It is said that the Gulab Jamun was first prepared in medieval India, derived from a fritter that Central Asian Turkic invaders brought to India. One theory claims that it was accidentally prepared by the Mughal emperor Shah Jahan’s personal chef.
The word “gulab” is derived from the Persian words Gul (flower) and Ab (water), referring to the rose water-scented syrup. “Jamun” or “jaman” is the Hindi-Urdu word for Syzygium jambolanum, an Indian fruit with a similar size and shape. The Arab dessert luqmat al-qadi is similar to gulab jamun, although it uses a different batter. According to the culinary historian Michael Krondl, both luqmat al-qadi and gulab jamun may have derived from a Persian dish, with rose water syrup being a common connection between the two. source: Wikipedia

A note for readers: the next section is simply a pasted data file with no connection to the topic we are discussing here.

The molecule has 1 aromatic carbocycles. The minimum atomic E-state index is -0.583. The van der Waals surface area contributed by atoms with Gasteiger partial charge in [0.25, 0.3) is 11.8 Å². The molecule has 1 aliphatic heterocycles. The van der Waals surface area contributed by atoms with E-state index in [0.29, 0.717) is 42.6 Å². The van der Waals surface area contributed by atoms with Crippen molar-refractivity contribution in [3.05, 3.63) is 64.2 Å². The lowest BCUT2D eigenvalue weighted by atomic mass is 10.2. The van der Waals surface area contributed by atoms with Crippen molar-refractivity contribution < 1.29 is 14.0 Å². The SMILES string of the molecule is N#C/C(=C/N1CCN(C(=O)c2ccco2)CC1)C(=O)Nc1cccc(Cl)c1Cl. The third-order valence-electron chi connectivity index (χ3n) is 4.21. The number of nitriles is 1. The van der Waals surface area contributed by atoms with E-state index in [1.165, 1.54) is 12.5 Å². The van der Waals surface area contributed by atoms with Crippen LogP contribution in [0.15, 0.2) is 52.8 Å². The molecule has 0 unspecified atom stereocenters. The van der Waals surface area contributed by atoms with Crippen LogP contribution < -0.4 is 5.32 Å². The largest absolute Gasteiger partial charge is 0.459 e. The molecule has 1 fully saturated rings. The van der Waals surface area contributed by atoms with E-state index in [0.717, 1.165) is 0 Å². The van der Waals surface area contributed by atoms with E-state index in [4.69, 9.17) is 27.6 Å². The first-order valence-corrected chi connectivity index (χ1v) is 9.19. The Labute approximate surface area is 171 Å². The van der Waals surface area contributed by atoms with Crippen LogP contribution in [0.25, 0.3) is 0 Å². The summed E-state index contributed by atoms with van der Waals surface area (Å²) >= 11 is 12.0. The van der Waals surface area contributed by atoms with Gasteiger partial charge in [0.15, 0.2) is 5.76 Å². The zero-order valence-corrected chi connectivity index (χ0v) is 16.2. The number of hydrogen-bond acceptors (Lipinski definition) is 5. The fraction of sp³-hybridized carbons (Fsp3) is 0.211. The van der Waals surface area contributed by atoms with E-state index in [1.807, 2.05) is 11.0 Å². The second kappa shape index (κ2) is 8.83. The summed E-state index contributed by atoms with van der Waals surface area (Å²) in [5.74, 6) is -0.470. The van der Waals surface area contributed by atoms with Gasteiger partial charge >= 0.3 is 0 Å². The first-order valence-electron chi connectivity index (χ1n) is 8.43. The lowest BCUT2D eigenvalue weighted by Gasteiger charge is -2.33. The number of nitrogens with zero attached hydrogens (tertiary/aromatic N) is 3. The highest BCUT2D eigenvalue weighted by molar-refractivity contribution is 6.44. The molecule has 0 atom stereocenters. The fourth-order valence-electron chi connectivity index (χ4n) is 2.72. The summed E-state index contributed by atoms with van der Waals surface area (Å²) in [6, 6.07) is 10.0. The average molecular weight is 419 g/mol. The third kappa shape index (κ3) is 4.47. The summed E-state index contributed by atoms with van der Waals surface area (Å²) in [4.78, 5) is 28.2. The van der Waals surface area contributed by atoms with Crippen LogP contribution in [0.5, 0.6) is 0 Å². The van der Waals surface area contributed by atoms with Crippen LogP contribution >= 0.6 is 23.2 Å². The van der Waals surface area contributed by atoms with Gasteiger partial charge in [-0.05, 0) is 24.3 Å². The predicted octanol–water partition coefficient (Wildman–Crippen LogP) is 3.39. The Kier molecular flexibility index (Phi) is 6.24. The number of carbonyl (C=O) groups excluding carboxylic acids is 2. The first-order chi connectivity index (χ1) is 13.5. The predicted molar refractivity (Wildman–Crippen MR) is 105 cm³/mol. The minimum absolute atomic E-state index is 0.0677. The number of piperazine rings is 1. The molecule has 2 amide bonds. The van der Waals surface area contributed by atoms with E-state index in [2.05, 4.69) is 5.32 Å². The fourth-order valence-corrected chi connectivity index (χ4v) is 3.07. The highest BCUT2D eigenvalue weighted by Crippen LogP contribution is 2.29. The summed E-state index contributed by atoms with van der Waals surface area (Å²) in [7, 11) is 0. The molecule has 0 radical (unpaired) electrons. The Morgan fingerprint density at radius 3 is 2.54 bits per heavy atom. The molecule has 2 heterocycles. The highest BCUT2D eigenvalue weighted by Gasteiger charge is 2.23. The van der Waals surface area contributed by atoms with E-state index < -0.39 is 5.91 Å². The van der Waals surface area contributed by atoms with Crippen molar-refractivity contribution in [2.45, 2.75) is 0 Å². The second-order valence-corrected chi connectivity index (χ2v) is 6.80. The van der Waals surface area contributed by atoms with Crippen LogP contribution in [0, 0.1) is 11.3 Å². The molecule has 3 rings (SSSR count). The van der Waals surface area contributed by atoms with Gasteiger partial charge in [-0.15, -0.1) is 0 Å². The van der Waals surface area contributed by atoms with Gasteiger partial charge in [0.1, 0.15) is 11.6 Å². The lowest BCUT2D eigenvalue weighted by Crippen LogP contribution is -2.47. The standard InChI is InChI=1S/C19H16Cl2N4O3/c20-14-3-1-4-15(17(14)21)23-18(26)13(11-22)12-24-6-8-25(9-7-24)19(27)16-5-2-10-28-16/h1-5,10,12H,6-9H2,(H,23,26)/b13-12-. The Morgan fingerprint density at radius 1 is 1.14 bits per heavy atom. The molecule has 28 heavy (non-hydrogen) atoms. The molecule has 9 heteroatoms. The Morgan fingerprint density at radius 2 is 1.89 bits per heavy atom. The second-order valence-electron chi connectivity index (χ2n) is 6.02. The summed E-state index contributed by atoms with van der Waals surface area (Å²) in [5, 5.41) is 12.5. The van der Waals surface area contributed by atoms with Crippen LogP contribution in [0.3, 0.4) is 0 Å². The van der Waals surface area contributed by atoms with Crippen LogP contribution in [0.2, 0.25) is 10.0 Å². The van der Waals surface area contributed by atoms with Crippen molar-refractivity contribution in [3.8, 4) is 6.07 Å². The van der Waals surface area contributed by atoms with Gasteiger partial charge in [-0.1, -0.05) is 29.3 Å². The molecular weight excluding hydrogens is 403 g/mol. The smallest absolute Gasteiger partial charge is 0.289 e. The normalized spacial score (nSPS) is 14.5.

Gulab jamun is a sweet dish that brings pleasurable enjoyment through its soft spongy mouthwatering combination. Depending on your particular taste buds at the time, you can have a warmed gulab jamun with or without ice-cream, either way, you are sure to become addicted to its taste and flavour.
This delicious sweet dessert is readily accepted for any joyful occasion and always remains a lovely addition to a nice meal at home or when eating out.
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